Well my spring break did not go exactly as planned, but things rarely do. I will do my best to throw a few riddles up, but things are mentally slow at the moment. Anyways, here’s a riddle to guess if you can!
Two in front, two beside,
Two connect right behind.
Snakes that wrap around real tight:
Two without a viper bite.
So gentle and loving,
Amazing and sublime;
Snakes of antiquity:
Benevolent and kind.
Venom of an odd, odd type;
Difficult, even, to describe.
As if one’s heart was jumped inside,
After saying, “hello” or bidding, “goodbye.”
No, I haven’t died or anything. I’ve simply been focusing my energies on school, which requires an immense amount of energy. Spring break is coming, and I will do my best to catch up on riddles. Besides that, I figured I needed to post something. I was digging around some of my old poetry and found this treasure! It’s one of the first poems I ever wrote, I hope you enjoy it:
Wind howled through the trees;
tearing, biting, breaking me.
Storms of pain and suffering
Left a wasteland lost in grief.
As the storm began to settle;
Slowly, gently, little by little;
The gears stopped their grinding metal;
Silence came with gentle rebuttal.
Falling slowly from the sky,
Stars that twinkled in twilight
Covered the sorrowful, ugly sights;
Point by point they covered my life.
Not all at once, so suddenly,
Was the wreckage covered quickly;
But steadily, gracefully, gradually,
The snowflakes hid all misery.
Every speck of hope from above
Was sent to cover the ugly muck.
I say a prayer of thanks to God
For the snow I love so much.
My lucky number 13 (no, I’m not superstitious)! Anyways! Creating riddles is a lot tougher than you might think. The more I wrote, the more I find this to be true. Finding an object or subject that inspires you to write a riddle about it is usually the hardest part. I found another one here and I’m hoping it isn’t redundant (I just can’t remember if I’ve written about it before). Well, here it goes!
An oak and a willow were planted close together.
Each sprouted and grew in the heat of summer.
The oak stood taller, the willow rooted deeper;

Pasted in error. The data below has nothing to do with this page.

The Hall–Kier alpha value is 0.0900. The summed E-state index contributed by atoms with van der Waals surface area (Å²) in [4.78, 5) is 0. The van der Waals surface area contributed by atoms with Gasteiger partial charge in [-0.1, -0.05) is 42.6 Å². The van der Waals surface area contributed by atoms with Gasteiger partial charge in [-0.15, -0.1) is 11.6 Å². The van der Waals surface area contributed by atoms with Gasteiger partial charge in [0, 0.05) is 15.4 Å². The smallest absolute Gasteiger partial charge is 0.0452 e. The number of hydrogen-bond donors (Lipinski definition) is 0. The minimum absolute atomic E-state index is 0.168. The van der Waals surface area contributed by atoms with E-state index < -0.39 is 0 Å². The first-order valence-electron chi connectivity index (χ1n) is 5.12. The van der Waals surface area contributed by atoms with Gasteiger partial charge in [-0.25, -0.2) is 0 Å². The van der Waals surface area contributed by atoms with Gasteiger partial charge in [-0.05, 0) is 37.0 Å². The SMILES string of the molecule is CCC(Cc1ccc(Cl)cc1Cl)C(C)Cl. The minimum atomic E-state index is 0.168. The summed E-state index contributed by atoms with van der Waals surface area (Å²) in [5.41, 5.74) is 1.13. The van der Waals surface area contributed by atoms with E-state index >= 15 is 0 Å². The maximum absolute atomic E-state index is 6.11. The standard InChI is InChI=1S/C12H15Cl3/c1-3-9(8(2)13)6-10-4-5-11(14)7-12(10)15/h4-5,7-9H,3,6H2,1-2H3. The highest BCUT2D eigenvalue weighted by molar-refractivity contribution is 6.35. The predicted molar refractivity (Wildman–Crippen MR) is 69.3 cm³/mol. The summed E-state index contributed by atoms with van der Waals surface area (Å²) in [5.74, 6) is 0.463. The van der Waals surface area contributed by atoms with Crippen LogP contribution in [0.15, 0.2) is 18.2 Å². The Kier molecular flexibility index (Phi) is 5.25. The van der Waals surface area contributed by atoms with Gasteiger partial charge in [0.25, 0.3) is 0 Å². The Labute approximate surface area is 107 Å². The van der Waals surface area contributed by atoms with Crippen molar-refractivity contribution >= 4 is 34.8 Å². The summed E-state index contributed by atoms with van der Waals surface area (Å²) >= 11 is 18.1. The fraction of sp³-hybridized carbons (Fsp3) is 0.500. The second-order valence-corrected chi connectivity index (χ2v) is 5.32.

Both were content while they were next together.
Then came the storm with all its windy weather,
Pushing the two trees, bending them further.
The oak cried out as his trunk began to splinter,
But the willow held the oak without any faulter.
The two can still be seen just about anywhere.
Even in trying times, they stand without a waver.
If I am the oak, then who are you, there?
Don’t think too hard, it’s not all that clever.
This is a panoramic that I snagged on my way back from a wedding in Eagle, Alaska. The wedding was amazing! It was two friends I’ve known for some time that were getting married. Pictures are the threads that hold my memories together. Even one memorable picture ties to hundreds of thousands of wonderful memories. Every memory with every friend is something I treasure.
And here is the other riddle! Again, this is a referential riddle. If you understand the reference, the riddle is trivial to solve.
Seed of iron in the ground,
Cast by hearts of evil ice,
Grows with speed at the sound
Of songs of Lion’s new life.
Gleaming light in the night,
A strange and wonderful world,
Shine forth into snowy white,
As a beacon to sails unfurled.
Creatures of the dark
Walk under the starry sky.
Only landmark seen afar
Is the spot where you shine.
I’m still a couple weeks behind in the Weekly What’s, so I’ll be posting a couple more riddles back-to-back here. Both of these are what I term “referential riddles” because they are difficult to solve without some knowledge of the subjects they reference. This is a common property of all riddles, but most riddles rely on contextually common knowledge instead of more targeted referential knowledge.
These next few riddles fall into the referential riddle category, but they are not impossible to solve without knowledge of the specific references. So, without further ado, here is the riddle:
Battleships go to war;
Many sink into the depths.
Send fear up our spines and backs.
Look under the waves and foamy spray.
Can you see the bottomless bay?
The lost city lies in disarray;
Drain the waters and oceans away!
Set free the victims of the day;
Don’t keep the child enslaved!
After my Test Group A was unable to precisely solve this riddle, I have revisioned this riddle and reissued it to Test Groups A and issued it to Group B as well.
A child sits in his chair,
Patiently waiting for food.
Once he gets his meal there,
He picks up his mighty spoon.
He takes a bite or two,
Though seems a bit distracted.
It is not but very soon
His hunger’s redirected.
With bare hands he digs in;
Molding mountains and lakes.
A house, a valley, a rocket ship:
All, out of food, he makes.
The rocket’s trajectory,
The house’s foundation,
The tectonics factory,
All begin as a notion.
The rocket launches up!
A man comes from the house.
The rivers flow backwards.
Facts and physics are oust.
With spoon in hand, again,
He devours all his meal.
Later, he ponders what he made,
Dreaming to make it real.
Here is a riddle for only you;
Of answers, there are but three:
Who is the boy, what is his food,
And what has he found while eating?